Federal charges are notoriously unforgiving, often carry longer prison sentences and would involve a felony offense rather than a misdemeanor. Depending on the amount you have at the time, you could spend over a decade in federal prison for taking marijuana out of the state.

What If the State Allows for Medical Use?

If you have a medical use card from one state, and the state you’re visiting also has medical use permission, you still cannot take your marijuana with you into that state. Instead, you must apply for a medical use card in that state, as each state has unique requirements for issuing these cards – and the state where you originate might not meet those requirements.

Other states where it is legal, such as California, Nevada, Oregon, and Washington might be more forgiving, but you still have to cross states where the drugs are illegal to get there. For example, if you are driving from Colorado to California, you must pass through Utah or Arizona – both which only allow for medical use. Therefore, you will be breaking state laws and possibly federal laws if you are arrested on the interstate at the time.

Federal Law Sees Marijuana as an Illegal Substance

The federal government, despite state laws, does not recognize any legal use for marijuana. Instead, they treat it like other controlled substances in the category of heroin and cocaine. However, there are exceptions as long as the product contains under 0.03% THC. If the product has less than 0.03%, then it is not considered illegal to buy, sell, or possess.

The 2018 U.S. farm bill is what has allowed some states to decriminalize the use of marijuana, but it is a complicated legal issue when it comes to moving products from one state to another.

Bottom Line: Leave Your Marijuana at Home

While more states are allowing for recreational use, you are risking prison time and a permanent criminal record to take your marijuana out of the state. You are better off leaving it at home and purchasing some locally, as long as it is legal to do so, in the state you are visiting. By doing so, you are not breaking any state laws, and you are protecting yourself from years of consequences.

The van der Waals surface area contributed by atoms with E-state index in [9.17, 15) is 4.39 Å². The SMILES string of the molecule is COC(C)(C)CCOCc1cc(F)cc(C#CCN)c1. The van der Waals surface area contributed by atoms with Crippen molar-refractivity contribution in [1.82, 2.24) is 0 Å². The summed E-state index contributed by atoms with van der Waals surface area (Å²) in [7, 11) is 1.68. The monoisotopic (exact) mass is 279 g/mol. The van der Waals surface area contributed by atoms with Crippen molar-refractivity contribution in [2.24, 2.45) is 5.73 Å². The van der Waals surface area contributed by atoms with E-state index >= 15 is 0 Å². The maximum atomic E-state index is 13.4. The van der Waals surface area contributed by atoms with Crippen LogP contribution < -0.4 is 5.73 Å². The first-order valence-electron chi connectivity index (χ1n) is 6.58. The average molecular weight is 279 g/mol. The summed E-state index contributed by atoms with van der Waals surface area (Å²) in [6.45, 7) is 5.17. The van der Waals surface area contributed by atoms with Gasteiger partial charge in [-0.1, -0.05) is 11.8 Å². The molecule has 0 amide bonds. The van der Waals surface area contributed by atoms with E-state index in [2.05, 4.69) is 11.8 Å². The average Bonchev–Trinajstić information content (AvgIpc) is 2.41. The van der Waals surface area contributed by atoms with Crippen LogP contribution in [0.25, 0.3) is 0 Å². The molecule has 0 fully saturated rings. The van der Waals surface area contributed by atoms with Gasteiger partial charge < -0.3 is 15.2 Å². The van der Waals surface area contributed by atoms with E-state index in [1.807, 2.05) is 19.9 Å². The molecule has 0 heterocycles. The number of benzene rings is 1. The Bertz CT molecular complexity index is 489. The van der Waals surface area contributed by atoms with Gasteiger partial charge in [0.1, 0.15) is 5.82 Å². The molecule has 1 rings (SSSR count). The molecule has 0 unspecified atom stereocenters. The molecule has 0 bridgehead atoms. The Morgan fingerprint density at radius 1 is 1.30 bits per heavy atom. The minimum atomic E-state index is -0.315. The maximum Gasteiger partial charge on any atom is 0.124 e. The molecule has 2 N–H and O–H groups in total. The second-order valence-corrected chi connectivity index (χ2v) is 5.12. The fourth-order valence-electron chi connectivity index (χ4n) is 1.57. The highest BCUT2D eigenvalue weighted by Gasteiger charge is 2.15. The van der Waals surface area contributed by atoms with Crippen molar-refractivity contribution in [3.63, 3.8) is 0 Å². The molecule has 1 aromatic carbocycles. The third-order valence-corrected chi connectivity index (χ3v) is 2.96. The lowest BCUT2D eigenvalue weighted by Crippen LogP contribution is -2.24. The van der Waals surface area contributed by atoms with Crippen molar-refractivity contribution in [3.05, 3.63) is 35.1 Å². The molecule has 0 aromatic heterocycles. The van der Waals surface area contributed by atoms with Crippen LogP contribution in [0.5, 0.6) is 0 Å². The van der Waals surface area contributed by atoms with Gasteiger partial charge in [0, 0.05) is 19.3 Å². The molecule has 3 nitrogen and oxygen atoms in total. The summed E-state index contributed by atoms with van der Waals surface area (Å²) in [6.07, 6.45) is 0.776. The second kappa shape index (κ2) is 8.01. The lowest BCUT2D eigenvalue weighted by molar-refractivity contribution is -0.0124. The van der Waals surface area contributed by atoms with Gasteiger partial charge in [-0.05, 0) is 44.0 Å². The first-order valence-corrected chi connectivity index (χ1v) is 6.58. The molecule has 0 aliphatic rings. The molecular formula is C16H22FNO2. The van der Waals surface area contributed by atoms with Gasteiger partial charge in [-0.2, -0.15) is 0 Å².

What If I’m Arrested for Transporting Marijuana

Whether you transported in or out of the state, the moment you are arrested, you must contact a criminal defense attorney. Charges for transporting drugs across state lines is serious, and it could result in long-term prison sentences and a life full of negative consequences.

No matter what, you should not try to negotiate a plea yourself or assume that, if you plead guilty, you will receive a lighter sentence.

After your arrest, contact an attorney that has experience handling marijuana cases. Attorney Mark S. Rubinstein, P.C. can assist you with your legal defense. To get started, schedule a free case evaluation by calling today or contact him online with your questions.

Mark Rubinstein

Attorney Mark S. Rubinstein has been practicing law for more than 30 years, including 25 years in Colorado. He founded Mark S. Rubinstein, P.C., in Carbondale after working for law firms in Denver and earlier in his career in San Diego. He focuses his practice in the areas of criminal defense and personal injury representation, and he is well known throughout western Colorado as an effective and unwavering advocate for his clients.